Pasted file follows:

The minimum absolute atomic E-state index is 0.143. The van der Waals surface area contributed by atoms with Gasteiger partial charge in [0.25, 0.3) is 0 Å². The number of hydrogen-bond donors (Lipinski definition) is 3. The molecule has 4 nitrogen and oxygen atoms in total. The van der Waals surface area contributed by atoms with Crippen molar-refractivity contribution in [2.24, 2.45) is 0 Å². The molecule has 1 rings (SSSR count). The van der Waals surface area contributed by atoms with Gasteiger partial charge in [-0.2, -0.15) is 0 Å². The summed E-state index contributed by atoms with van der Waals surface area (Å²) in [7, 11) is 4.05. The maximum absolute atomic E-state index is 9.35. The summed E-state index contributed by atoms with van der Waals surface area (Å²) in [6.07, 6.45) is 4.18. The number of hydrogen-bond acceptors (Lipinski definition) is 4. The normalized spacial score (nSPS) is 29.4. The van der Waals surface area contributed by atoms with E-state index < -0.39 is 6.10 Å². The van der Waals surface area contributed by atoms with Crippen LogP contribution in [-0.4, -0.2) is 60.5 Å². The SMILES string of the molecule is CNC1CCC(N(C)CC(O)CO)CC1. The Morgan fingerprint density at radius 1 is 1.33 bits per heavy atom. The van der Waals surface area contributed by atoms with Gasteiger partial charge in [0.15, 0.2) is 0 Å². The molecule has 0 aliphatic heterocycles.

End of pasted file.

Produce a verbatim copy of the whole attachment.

The minimum absolute atomic E-state index is 0.143. The van der Waals surface area contributed by atoms with Gasteiger partial charge in [0.25, 0.3) is 0 Å². The number of hydrogen-bond donors (Lipinski definition) is 3. The molecule has 4 nitrogen and oxygen atoms in total. The van der Waals surface area contributed by atoms with Crippen molar-refractivity contribution in [2.24, 2.45) is 0 Å². The molecule has 1 rings (SSSR count). The van der Waals surface area contributed by atoms with Gasteiger partial charge in [-0.2, -0.15) is 0 Å². The summed E-state index contributed by atoms with van der Waals surface area (Å²) in [7, 11) is 4.05. The maximum absolute atomic E-state index is 9.35. The summed E-state index contributed by atoms with van der Waals surface area (Å²) in [6.07, 6.45) is 4.18. The number of hydrogen-bond acceptors (Lipinski definition) is 4. The normalized spacial score (nSPS) is 29.4. The van der Waals surface area contributed by atoms with E-state index < -0.39 is 6.10 Å². The van der Waals surface area contributed by atoms with Crippen LogP contribution in [-0.4, -0.2) is 60.5 Å². The SMILES string of the molecule is CNC1CCC(N(C)CC(O)CO)CC1. The Morgan fingerprint density at radius 1 is 1.33 bits per heavy atom. The van der Waals surface area contributed by atoms with Gasteiger partial charge in [0.15, 0.2) is 0 Å². The molecule has 0 aliphatic heterocycles.